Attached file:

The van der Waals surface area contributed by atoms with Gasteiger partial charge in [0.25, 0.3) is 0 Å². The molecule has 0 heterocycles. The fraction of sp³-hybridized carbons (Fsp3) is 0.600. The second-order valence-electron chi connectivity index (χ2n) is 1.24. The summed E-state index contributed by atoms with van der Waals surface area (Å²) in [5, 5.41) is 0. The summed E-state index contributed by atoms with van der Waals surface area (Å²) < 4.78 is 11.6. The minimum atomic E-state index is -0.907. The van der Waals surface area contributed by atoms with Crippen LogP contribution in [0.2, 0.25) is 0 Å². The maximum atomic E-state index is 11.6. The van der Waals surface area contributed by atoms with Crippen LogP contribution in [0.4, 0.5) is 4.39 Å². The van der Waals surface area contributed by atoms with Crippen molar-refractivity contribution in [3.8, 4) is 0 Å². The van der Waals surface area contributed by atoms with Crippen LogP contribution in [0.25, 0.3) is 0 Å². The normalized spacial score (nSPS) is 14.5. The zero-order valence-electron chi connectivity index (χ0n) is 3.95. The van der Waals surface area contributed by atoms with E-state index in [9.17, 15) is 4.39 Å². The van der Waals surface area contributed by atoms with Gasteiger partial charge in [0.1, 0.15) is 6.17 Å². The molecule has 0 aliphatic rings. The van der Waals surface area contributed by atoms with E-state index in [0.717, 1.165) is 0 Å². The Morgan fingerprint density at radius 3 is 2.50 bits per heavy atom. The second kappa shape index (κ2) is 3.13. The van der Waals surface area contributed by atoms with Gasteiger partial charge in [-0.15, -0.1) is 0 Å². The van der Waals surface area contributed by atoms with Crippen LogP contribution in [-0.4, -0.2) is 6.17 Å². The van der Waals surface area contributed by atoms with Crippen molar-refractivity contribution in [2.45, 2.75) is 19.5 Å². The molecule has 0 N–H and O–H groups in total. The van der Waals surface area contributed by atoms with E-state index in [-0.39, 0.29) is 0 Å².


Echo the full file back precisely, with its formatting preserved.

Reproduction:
The van der Waals surface area contributed by atoms with Gasteiger partial charge in [0.25, 0.3) is 0 Å². The molecule has 0 heterocycles. The fraction of sp³-hybridized carbons (Fsp3) is 0.600. The second-order valence-electron chi connectivity index (χ2n) is 1.24. The summed E-state index contributed by atoms with van der Waals surface area (Å²) in [5, 5.41) is 0. The summed E-state index contributed by atoms with van der Waals surface area (Å²) < 4.78 is 11.6. The minimum atomic E-state index is -0.907. The van der Waals surface area contributed by atoms with Crippen LogP contribution in [0.2, 0.25) is 0 Å². The maximum atomic E-state index is 11.6. The van der Waals surface area contributed by atoms with Crippen LogP contribution in [0.4, 0.5) is 4.39 Å². The van der Waals surface area contributed by atoms with Crippen molar-refractivity contribution in [3.8, 4) is 0 Å². The van der Waals surface area contributed by atoms with Crippen LogP contribution in [0.25, 0.3) is 0 Å². The normalized spacial score (nSPS) is 14.5. The zero-order valence-electron chi connectivity index (χ0n) is 3.95. The van der Waals surface area contributed by atoms with E-state index in [9.17, 15) is 4.39 Å². The van der Waals surface area contributed by atoms with Gasteiger partial charge in [0.1, 0.15) is 6.17 Å². The molecule has 0 aliphatic rings. The van der Waals surface area contributed by atoms with E-state index in [0.717, 1.165) is 0 Å². The Morgan fingerprint density at radius 3 is 2.50 bits per heavy atom. The second kappa shape index (κ2) is 3.13. The van der Waals surface area contributed by atoms with Gasteiger partial charge in [-0.15, -0.1) is 0 Å². The van der Waals surface area contributed by atoms with Crippen LogP contribution in [-0.4, -0.2) is 6.17 Å². The van der Waals surface area contributed by atoms with Crippen molar-refractivity contribution in [2.45, 2.75) is 19.5 Å². The molecule has 0 N–H and O–H groups in total. The van der Waals surface area contributed by atoms with E-state index in [-0.39, 0.29) is 0 Å².